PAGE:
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Buses for women to prevent harassment

Global Goals & Global Society
Buses for women to prevent harassment

Harassment of women on buses is not uncommon in Pakistan. This is now set to change. A project for girls and women is being launched.

Islamabad - In the future, the country's first all-women buses will roll through the streets of Karachi, Pakistan's metropolis of millions. "We are starting with ten vehicles that will travel through the busiest corners of Karachi, a metropolis with more than 20 million inhabitants," Fida Hussain Baladi, spokesman for the local transport authority, told the German Press Agency on Friday.

In the future, however, he said, the number of pink-painted buses should increase and then cover almost the entire city. "The idea behind this is to provide women and girls with safe transportation to get to offices, schools or universities," Baladi said. In addition to passengers, he said, the bus staff will also be female - with the exception of the bus driver.

Harassment on public transportation is a widespread problem in the traditional South Asian country. Metro lines in larger cities have therefore had women's compartments for some time, but they are also frequently used by men.

According to information from the Ministry of Transport, the pink buses will be launched on February 1. Female politicians and celebrities welcomed the project. Pakistani actress Iffat Omar, for example, spoke of a "great contribution to the empowerment of women." A student from Karachi told the German Press Agency: "Thousands of women have to quit their studies or give up their jobs at the request of their conservative families because there is no safe transport." She said the introduction of the women's buses was therefore an "encouraging step."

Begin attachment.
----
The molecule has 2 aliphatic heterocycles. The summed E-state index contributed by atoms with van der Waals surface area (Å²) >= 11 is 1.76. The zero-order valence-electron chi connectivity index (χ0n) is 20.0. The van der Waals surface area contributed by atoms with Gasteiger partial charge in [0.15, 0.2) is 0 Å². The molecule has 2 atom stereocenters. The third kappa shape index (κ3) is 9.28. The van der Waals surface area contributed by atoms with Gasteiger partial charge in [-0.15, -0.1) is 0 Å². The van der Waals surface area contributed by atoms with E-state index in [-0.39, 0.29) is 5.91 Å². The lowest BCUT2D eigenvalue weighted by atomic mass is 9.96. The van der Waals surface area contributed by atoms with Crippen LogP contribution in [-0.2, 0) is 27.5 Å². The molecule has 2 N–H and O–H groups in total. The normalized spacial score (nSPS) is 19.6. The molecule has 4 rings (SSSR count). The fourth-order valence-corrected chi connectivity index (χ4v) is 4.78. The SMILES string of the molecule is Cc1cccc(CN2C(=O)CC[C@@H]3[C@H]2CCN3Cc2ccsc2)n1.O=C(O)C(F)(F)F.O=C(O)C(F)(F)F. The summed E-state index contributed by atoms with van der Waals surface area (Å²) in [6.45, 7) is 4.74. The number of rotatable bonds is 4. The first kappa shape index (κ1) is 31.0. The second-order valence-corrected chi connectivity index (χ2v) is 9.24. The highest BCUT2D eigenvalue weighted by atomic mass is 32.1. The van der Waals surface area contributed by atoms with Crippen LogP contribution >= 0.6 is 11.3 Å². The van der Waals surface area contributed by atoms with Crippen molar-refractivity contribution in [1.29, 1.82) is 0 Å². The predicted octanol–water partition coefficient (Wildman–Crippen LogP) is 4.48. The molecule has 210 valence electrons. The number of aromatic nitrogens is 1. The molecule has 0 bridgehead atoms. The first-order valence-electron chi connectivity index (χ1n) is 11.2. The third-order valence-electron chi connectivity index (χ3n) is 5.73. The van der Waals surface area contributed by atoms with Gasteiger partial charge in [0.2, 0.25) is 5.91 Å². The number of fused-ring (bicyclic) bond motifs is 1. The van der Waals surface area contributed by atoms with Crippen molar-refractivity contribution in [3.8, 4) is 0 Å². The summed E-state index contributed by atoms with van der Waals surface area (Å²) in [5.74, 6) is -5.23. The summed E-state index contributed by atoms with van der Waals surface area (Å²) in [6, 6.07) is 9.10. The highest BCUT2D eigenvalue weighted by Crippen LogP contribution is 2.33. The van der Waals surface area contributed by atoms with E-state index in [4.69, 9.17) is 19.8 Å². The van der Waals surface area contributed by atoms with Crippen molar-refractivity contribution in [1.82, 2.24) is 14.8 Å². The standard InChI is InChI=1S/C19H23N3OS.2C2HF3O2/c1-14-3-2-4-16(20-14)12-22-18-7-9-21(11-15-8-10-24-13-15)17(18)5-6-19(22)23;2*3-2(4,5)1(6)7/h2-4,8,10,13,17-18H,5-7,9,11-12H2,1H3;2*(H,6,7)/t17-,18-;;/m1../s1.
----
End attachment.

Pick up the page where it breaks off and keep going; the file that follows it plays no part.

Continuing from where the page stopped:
One in three women globally, according to the World Health Organization, have experienced physical or sexual abuse. Because so many of these atrocities go undetected, many women and men suffer in silence. The recent „Time's Up“ and „Me Too“ movements have raised public awareness of the incidence of sexual harassment in the workplace and motivated numerous organizations and business leaders to acknowledge gender-based violence and sexual harassment as serious business challenges. Worldwide experts from the United Nations and the private sector join together to explore how organizations and leaders may build a safe and equitable work environment on the occasion of the adoption of the first-ever global convention to prevent violence and harassment in the workplace and private life.


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